“All oppression creates a state of war” says Garance, a French woman aboard this ship of fools; one of the many characters played by writer, director and star of Eve Majzels’ debut solo storytelling show: “The Sea at Night”. Trapped on a ship with a desire to relocate to a small deserted island and escape the bonds of an ever oppressive society from which she is running away. Or at least, this is what I assumed from this messy storytelling piece.
The set is bare but for one lone chair which moves around the stage far too much just like the performer herself causing much confusion for me as an audience member. I had a very hard time following the story. She spoke very fast, mumbled quite a bit and flitted about to and fro, back and forth, up and down far too often. It was rather dizzying. There is so much power in stillness and I feel this piece might have been more solid were it executed with more precision in movement. The miming was sloppy and amateur and felt like watching young students participating in their first miming game.
If I followed the story correctly, there was Judy, seeking escape, on a ship of fools, who flirts with the towel boy Lolito and is befriended by Garance, who attempts to convince her that running away is not a solution. The discourse between one character to the other was at times witty, at times sarcastic and at times scathing, but mostly, it was all over the place and all went by so quickly that there was no time to connect with any of them, even the protagonist herself. Her portrayal of Garance, was, in my opinion, the saving grace of the story in spite of being a stereotypical diva-ish French lady with too many opinions and unwarranted advice. I wanted to know more about her than I did about Judy.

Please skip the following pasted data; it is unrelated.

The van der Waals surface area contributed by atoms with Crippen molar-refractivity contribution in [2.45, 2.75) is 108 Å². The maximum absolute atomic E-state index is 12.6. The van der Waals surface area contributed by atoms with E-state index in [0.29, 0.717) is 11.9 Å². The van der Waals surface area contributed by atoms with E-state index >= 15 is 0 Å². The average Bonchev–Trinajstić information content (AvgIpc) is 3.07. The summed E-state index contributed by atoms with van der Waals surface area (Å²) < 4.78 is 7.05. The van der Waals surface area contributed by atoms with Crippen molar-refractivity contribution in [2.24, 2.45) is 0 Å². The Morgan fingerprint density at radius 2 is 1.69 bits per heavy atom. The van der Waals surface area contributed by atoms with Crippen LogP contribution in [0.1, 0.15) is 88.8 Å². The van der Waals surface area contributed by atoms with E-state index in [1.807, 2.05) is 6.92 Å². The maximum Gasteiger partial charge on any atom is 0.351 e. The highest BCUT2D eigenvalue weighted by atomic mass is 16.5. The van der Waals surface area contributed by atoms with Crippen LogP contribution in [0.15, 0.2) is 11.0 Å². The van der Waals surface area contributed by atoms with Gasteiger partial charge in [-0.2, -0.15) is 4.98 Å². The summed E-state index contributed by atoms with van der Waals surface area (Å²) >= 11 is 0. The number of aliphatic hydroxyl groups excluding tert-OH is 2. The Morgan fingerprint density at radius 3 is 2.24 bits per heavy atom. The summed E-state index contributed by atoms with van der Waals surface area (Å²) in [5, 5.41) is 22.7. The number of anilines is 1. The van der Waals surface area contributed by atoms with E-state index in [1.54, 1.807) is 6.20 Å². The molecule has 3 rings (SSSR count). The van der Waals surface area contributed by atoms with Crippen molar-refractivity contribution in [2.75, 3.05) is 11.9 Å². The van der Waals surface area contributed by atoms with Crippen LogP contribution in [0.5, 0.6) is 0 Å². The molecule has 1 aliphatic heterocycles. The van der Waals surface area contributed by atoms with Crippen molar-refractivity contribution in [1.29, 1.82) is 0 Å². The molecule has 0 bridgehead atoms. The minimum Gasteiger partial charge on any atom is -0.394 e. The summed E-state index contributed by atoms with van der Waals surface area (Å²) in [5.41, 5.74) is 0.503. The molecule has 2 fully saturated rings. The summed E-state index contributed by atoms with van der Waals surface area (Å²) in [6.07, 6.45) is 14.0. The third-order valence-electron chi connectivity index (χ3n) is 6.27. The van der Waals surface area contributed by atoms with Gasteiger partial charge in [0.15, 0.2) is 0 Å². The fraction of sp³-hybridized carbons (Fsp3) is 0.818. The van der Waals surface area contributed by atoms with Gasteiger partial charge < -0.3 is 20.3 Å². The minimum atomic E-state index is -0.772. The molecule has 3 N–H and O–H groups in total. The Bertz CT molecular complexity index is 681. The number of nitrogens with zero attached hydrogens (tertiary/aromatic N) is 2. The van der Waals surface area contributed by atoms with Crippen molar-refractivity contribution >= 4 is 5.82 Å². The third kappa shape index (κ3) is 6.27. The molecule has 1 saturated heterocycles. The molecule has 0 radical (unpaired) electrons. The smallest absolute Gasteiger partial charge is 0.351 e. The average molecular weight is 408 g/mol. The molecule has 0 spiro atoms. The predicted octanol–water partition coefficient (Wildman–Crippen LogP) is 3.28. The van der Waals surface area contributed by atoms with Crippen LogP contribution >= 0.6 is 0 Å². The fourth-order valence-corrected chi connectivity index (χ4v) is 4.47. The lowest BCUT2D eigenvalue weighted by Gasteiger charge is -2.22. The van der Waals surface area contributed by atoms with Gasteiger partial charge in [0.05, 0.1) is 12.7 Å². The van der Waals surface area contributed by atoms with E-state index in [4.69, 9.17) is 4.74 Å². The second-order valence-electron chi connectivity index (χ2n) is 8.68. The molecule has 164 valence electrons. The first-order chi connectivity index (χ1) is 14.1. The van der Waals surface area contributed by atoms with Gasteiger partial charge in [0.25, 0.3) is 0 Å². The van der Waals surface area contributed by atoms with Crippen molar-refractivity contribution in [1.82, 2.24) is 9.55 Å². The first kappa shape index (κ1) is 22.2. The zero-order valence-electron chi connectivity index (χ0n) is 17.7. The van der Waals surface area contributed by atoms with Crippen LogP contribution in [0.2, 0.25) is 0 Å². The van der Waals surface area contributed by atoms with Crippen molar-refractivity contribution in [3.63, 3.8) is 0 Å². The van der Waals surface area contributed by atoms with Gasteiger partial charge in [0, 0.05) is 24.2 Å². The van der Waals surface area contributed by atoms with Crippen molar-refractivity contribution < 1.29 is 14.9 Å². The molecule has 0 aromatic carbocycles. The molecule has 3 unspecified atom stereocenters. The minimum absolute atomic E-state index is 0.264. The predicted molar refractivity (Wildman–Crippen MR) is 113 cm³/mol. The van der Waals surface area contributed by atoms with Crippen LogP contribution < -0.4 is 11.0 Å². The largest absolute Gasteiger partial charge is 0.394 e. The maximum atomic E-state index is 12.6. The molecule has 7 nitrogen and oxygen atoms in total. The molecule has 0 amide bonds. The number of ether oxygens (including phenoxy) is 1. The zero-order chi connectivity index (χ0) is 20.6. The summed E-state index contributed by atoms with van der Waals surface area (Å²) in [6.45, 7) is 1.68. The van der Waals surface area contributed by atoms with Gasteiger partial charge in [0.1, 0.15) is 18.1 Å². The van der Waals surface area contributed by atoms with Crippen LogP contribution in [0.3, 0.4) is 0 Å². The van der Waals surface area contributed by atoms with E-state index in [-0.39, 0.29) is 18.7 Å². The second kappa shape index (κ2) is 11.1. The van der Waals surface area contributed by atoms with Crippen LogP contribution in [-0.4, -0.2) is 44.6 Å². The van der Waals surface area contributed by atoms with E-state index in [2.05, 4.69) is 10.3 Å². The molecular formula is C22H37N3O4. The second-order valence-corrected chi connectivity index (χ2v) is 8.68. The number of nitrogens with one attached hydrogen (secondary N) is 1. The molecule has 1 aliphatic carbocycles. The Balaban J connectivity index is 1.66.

There were some clowns involved, and it wasn’t clear to me what Judy had against the clowns other than that they are messy and leave their stuff lying around everywhere. But at some point in the story, we are told that the clowns are burning and being thrown overboard and thus mutiny is had. I feel like this could have been played out much more than it was. It was really one of the more interesting bits in the piece and deserved much more appraisal. Perhaps I missed something in her flurry of dialogue which swooshed past me too quickly for me to properly catch.
To be fair though, it takes a lot of guts, grit and courage to get up on a stage and share a story for 33 minutes to an audience. I commend her greatly her for her bravery, effort and you know, taking a risk and just doing it! A blooming young artist, improviser and storyteller; with some polishing, some deep breaths and an actual director, this piece could have been amazing. Unfortunately, for me it was a flop.
I would love to hear this story again, but with just a microphone, dim lighting, in a coffee shop, at a storytelling event and without all the unnecessary movement, miming and flitting about the stage because in the end, the story itself is interesting and has a lot of potential. However as much as it pains me to say this, because I want everyone who takes a risk to succeed and I can’t help but feel for Eve, it needs quite a lot of work.
“WHO IT’S FOR”
For Fringers who support their friends who take risks, for Fringers who like storytelling and Fringers who have a lot of time to see all sorts of shows.
Lionheart presents “The Sea At Night”
at the 29th St-Ambroise Montreal Fringe Festival
Performances: June 6 – June 15, 2019
Venue: 08 – Black Theatre Workshop Studio
3680 Jeanne-Mance Montréal, H2X 2K5
Admission: $8-10 | Ages 13+
Check out all our other 70+ reviews
from this year’s fest on our Fringe page!